LEGO MOVIES: ONE OF THE BEST WAYS TO ENJOY A DAY

 

Technology is very accessible these days and one of my boy’s favorite pastimes is doing Lego movies. After many experiments, I believe that I have found the simplest and most enjoyable way to make this happen – so here is my step by step guide.  What you need:

1. A digital camera.

2. A computer.

3. A tripod for the camera. You can buy these for as low as $15.

4. The more Lego – the better!

The steps:

1. Set up a small ‘stage’ for your shots. This can simply be a box or a table. Your call. Make sure you have a Lego baseplate(s) on which to build the scene. Set up some type of background (The kids can draw one or you can do what I do, just put up a big blank sheet of paper).

2. At this point, I leave the artistic component up to the kids. If they want to draw out a story – let them. If they want to go free style – let them. It is all about the fun of the process, not the rigor of the process. They will evolve the process over time.

3. Set up the tripod. Turn the flash off on the camera (if you leave it on, you get uneven lighting). Make sure there is enough light (you may need to shine a lamp onto the scene).

4. Start taking pictures. The process is simple, take a single picture for each movement. Move everyone/everything a little bit, take a picture. Move everyone, take a picture. This will take some time to get accustomed too. A few tips:

  • Less is more. If there are tons of things in the picture, it will be difficult to follow the story.
  • Remember, slow. They take a single picture for each movement. So, move everyone a little bit, take a picture. Move everyone, take a picture. After they have done a few they will understand exactly how this works. My sons have now evolved to where they will slowly remove body parts to show someone sinking into a lake. Their creative juices will start flowing.
  • Show people flying or vehicles in the air by using clear Lego below the figure or vehicle.
  • Remember, it will take a LOT of photos to make a short movie. A lot! At least 100 shots for a little over a minute.

 IMG_4059 IMG_4060 IMG_4061 

5. Once the pictures are taken, move to the PC. I initially started by using Pinnacle Studio (full blown movie making suite) but that is overkill and adds complexity that is not required. If they keep doing this and want to start doing complex movies, then migrate to that product. For me, Windows Movie Maker (free – good overview in the link) works amazing and is surprisingly robust with transitions, sounds, etc. The steps to video processing:

  • Load the pictures to the PC. I found it is best to import them into My Pictures first, then choose the Import>Pictures option in Movie Maker.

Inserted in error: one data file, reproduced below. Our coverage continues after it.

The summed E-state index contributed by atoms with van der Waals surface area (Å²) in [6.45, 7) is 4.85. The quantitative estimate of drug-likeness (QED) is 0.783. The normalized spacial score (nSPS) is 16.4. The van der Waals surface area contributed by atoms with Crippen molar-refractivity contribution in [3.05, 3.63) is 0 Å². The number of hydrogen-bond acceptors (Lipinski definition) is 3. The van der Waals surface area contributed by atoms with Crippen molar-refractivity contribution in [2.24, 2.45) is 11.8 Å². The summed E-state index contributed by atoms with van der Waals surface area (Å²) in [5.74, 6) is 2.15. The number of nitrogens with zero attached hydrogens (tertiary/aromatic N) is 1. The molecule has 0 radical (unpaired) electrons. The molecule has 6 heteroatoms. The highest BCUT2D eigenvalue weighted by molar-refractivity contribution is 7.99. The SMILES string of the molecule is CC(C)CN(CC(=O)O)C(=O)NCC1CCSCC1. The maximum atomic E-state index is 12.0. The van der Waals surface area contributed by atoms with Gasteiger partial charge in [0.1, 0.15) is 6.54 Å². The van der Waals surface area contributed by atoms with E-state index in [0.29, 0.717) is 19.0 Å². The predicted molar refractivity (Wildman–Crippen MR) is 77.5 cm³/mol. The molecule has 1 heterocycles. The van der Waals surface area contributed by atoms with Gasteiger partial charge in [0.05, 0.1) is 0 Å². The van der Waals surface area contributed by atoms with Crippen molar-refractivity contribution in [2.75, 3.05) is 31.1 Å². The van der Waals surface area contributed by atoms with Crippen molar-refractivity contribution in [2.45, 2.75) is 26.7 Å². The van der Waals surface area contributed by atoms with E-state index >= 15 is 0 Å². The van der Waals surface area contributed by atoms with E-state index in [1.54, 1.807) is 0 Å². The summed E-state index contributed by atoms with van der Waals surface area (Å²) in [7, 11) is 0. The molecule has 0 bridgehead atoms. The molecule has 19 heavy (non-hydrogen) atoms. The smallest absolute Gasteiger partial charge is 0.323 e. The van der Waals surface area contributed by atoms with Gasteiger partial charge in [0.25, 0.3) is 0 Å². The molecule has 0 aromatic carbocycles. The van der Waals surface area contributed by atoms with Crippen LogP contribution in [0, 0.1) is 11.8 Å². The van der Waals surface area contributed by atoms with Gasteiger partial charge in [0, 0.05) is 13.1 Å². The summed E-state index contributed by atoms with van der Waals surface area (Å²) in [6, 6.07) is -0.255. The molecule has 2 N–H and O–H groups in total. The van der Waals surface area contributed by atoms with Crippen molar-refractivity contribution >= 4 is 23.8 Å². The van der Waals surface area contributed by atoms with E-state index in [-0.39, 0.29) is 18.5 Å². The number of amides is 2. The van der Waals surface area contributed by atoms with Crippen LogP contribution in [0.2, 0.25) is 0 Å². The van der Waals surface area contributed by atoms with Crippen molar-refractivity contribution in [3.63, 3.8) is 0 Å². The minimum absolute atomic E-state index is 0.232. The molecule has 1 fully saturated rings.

Picture of the Collections pane

  • Simply drag each photo to the storyboard (viewed below). You will want to go into Tools>Options>Advanced and adjust the timing between pictures (This is the amount of time that each picture is shown in the movie). I found the best settings are around 3/4 of a second per picture. I set the picture duration to 0.5 seconds and the transition time to 0.25 seconds.

Picture of the storyboard view

  • Play around with transitions (great for going from scene to scene) and effects.
  • Switch to timeline view (below) and add in sound. Adding in sound is as simple as clicking Import, Audio or Music. What I have done is scour the web for cool sound clips that the boys can add (Try WavSource or Daily Wav or .WavCentral. So many out there!) Simply take the audio clip and drag it to a spot in the timeline and it becomes part of the movie. You can also use the narration feature (Options>Narrate timeline) to add voice.

Picture of the timeline view

  • At any point, you can review the ‘status’ of the movie by clicking on the play button in the right corner viewing pane.
  • If you want to get really fancy? Import the pictures into a picture program (As simple as Microsoft Paint (free)) and you can add in special effect (i.e. An orange ‘burst’ behind a space ship or a ‘laser cannon burst’ from a gun). They love that. Personally, I used PowerPoint and saved it as a JPEG. The reason? It is dead simple and PowerPoint 2007 has a boat load of shapes, fancy text options and a huge amount of clip art (HUGE if you use the ‘web’ collection – which is free to users). Much easier than a painting program as the majority of our editing is not actual picture editing – but adding cool effects like star bursts and the below (which is a PowerPoint shape where I re-colored it). Also – note the clear Lego below supporting the spaceship (We had some clear and some bluish. As you can see the pure clear ones are almost invisible).

2006 067

  • Last click on ‘titles and credits’ to add in a title page and of course, the all important ending credits! Make sure you get special mention in the credits as technical support (smile).

Now publish (Click on ‘Publish To’ on the left side). You can publish to a file (which I do) or to a DVD, etc. Simple and limitless.

There you have it. Truly one of the easiest and coolest things to do with your kids. If they like Lego and are creative, they should love it.

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